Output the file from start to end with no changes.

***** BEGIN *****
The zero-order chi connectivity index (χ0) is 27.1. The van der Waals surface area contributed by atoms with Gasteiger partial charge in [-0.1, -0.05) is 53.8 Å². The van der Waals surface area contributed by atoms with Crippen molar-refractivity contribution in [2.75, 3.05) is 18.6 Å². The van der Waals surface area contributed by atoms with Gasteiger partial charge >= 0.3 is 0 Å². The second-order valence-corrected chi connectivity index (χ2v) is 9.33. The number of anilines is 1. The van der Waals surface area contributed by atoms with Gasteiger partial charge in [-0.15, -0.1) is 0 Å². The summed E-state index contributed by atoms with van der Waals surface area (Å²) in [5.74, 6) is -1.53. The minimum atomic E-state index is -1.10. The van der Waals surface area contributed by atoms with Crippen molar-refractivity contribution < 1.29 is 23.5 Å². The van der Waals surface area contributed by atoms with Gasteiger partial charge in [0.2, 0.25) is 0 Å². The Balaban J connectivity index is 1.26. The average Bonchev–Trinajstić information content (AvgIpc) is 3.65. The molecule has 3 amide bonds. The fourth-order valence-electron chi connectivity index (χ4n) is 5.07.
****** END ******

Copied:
The zero-order chi connectivity index (χ0) is 27.1. The van der Waals surface area contributed by atoms with Gasteiger partial charge in [-0.1, -0.05) is 53.8 Å². The van der Waals surface area contributed by atoms with Crippen molar-refractivity contribution in [2.75, 3.05) is 18.6 Å². The van der Waals surface area contributed by atoms with Gasteiger partial charge >= 0.3 is 0 Å². The second-order valence-corrected chi connectivity index (χ2v) is 9.33. The number of anilines is 1. The van der Waals surface area contributed by atoms with Gasteiger partial charge in [-0.15, -0.1) is 0 Å². The summed E-state index contributed by atoms with van der Waals surface area (Å²) in [5.74, 6) is -1.53. The minimum atomic E-state index is -1.10. The van der Waals surface area contributed by atoms with Crippen molar-refractivity contribution < 1.29 is 23.5 Å². The van der Waals surface area contributed by atoms with Gasteiger partial charge in [0.2, 0.25) is 0 Å². The Balaban J connectivity index is 1.26. The average Bonchev–Trinajstić information content (AvgIpc) is 3.65. The molecule has 3 amide bonds. The fourth-order valence-electron chi connectivity index (χ4n) is 5.07.